Tuesday, March 2, 2010

The Mini Unit



One weekend every year, The Mini-Unit travels somewhere together and this February, we bused from Boston to New York City. The Mini-Unit consists of my two sisters, my mother and me (The Unit is my mother, her four sisters and their mother, my grandmother).


"Mom, why did you name it The Unit?"


"'Cause we're the unit, you know...the unit!"


"Well, a unit often refers to a penis, which is something none of us have."


During this two day trip, we are
classified alcoholics; full blown caffeine addicts; laughing gas junkies; preschool psychics painting predictions of our evolving futures; creepy old men, farting in elevators and photographing naked sculptures; serious psychologists; beauty school experts; knee socked nerds; vulgar dinner dates. We are little girls fighting for Mom's attention.

"Your father would kill me if he knew what we were talking about." 

"I still don't see what all the hype is about." 

"You're in your happy place, aren't you?"

"I can't believe we're having this conversation!"



On our second night, we take Mom to see a Broadway musical for her birthday. Afterward, we walk to the Olive Garden in Times Square. We sit in a red booth on the third floor, open our menus and find that they are decorated with pictures, prices and the calorie counts of every meal, drink and dessert. Entrees range from 300 calories to 1,400 calories. I choose a "light" meal (a commitment of only 330 calories), afraid I might otherwise die of heart disease before leaving New York the following morning. But when the 330 calories arrive, I notice immediately that the dish of pink, runny apricot jelly sauce drizzled over chicken breasts, steamed broccoli and asparagus, smells strangely familiar. "My dinner smells like vagina." I announce, pleased to have pinpointed the clammy stench. My sister has ordered the same. And apparently, her vagina doesn't smell like my vagina, because she defends the dinner and devours it.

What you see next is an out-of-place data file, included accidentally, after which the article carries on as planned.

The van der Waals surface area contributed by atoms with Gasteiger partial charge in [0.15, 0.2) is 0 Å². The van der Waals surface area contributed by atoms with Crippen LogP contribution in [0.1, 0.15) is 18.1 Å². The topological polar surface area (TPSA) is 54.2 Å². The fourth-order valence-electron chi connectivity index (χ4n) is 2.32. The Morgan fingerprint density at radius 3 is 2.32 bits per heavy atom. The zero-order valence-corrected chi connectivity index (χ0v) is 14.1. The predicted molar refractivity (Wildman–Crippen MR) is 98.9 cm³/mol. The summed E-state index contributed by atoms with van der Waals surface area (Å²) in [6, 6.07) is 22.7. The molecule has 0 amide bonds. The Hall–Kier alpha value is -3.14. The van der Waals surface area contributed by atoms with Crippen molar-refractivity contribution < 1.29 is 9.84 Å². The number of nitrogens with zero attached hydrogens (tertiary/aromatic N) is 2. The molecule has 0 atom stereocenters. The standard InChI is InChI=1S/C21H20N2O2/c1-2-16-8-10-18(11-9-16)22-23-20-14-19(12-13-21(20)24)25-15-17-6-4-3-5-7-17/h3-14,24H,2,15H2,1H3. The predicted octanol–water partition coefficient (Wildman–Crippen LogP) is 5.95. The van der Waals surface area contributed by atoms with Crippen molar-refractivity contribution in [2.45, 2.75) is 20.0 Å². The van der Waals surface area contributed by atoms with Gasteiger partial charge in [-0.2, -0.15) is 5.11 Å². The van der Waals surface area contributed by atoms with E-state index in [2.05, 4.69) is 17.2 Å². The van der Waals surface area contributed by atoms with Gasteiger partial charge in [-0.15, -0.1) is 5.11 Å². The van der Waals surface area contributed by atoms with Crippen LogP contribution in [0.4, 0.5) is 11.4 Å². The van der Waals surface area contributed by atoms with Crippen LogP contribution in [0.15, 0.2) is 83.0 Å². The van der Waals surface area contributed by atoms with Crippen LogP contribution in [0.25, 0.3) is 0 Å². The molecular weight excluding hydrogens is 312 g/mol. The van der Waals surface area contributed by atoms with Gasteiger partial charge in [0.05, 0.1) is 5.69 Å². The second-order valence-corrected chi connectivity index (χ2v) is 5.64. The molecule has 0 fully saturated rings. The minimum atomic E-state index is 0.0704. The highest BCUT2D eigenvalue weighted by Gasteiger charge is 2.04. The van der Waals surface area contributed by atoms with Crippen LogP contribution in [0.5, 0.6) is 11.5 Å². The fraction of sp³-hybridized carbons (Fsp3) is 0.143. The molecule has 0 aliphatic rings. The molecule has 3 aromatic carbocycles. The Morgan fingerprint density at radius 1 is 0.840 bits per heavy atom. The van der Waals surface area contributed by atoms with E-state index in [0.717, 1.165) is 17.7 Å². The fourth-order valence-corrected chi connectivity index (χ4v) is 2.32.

When the young male waiter asks how everything is, I say good and smile, unable to tell him what I really think because my pre-show white wine has faded to fatigue and my bottle of beer is only half drunk. Eventually I scrape off the smelly jelly and convince myself to eat half of the $17.99 meal.


"I don't want to go back to real life." We all say over and over, while knowing full well that two and a half days is probably the safest amount of time to spend together in a small hotel room with only two double beds and one bathroom.


"I didn't get to my happy place until my thirties! This doesn't leave this trip."


"Rachel, you CAN'T write about this."